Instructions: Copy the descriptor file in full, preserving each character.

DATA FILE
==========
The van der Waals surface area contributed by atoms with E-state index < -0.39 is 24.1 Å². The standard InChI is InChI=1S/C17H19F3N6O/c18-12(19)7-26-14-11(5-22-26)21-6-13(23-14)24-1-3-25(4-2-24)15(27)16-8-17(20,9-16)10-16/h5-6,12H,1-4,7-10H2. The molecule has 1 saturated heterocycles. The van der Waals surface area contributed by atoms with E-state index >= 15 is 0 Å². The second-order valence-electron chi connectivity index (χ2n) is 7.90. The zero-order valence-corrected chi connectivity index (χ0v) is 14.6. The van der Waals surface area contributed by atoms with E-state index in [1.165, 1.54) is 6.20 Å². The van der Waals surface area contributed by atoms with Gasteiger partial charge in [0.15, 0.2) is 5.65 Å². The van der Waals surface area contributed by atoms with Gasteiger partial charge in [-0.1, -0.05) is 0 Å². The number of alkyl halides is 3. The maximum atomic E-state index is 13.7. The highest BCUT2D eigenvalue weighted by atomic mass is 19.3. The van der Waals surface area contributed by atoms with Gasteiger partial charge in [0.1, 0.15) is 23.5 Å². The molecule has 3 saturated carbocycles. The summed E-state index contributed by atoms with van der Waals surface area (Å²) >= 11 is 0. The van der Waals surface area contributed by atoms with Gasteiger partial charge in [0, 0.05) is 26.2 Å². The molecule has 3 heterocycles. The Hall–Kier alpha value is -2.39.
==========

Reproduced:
The van der Waals surface area contributed by atoms with E-state index < -0.39 is 24.1 Å². The standard InChI is InChI=1S/C17H19F3N6O/c18-12(19)7-26-14-11(5-22-26)21-6-13(23-14)24-1-3-25(4-2-24)15(27)16-8-17(20,9-16)10-16/h5-6,12H,1-4,7-10H2. The molecule has 1 saturated heterocycles. The van der Waals surface area contributed by atoms with E-state index >= 15 is 0 Å². The second-order valence-electron chi connectivity index (χ2n) is 7.90. The zero-order valence-corrected chi connectivity index (χ0v) is 14.6. The van der Waals surface area contributed by atoms with E-state index in [1.165, 1.54) is 6.20 Å². The van der Waals surface area contributed by atoms with Gasteiger partial charge in [0.15, 0.2) is 5.65 Å². The van der Waals surface area contributed by atoms with Gasteiger partial charge in [-0.1, -0.05) is 0 Å². The number of alkyl halides is 3. The maximum atomic E-state index is 13.7. The highest BCUT2D eigenvalue weighted by atomic mass is 19.3. The van der Waals surface area contributed by atoms with Gasteiger partial charge in [0.1, 0.15) is 23.5 Å². The molecule has 3 saturated carbocycles. The summed E-state index contributed by atoms with van der Waals surface area (Å²) >= 11 is 0. The van der Waals surface area contributed by atoms with Gasteiger partial charge in [0, 0.05) is 26.2 Å². The molecule has 3 heterocycles. The Hall–Kier alpha value is -2.39.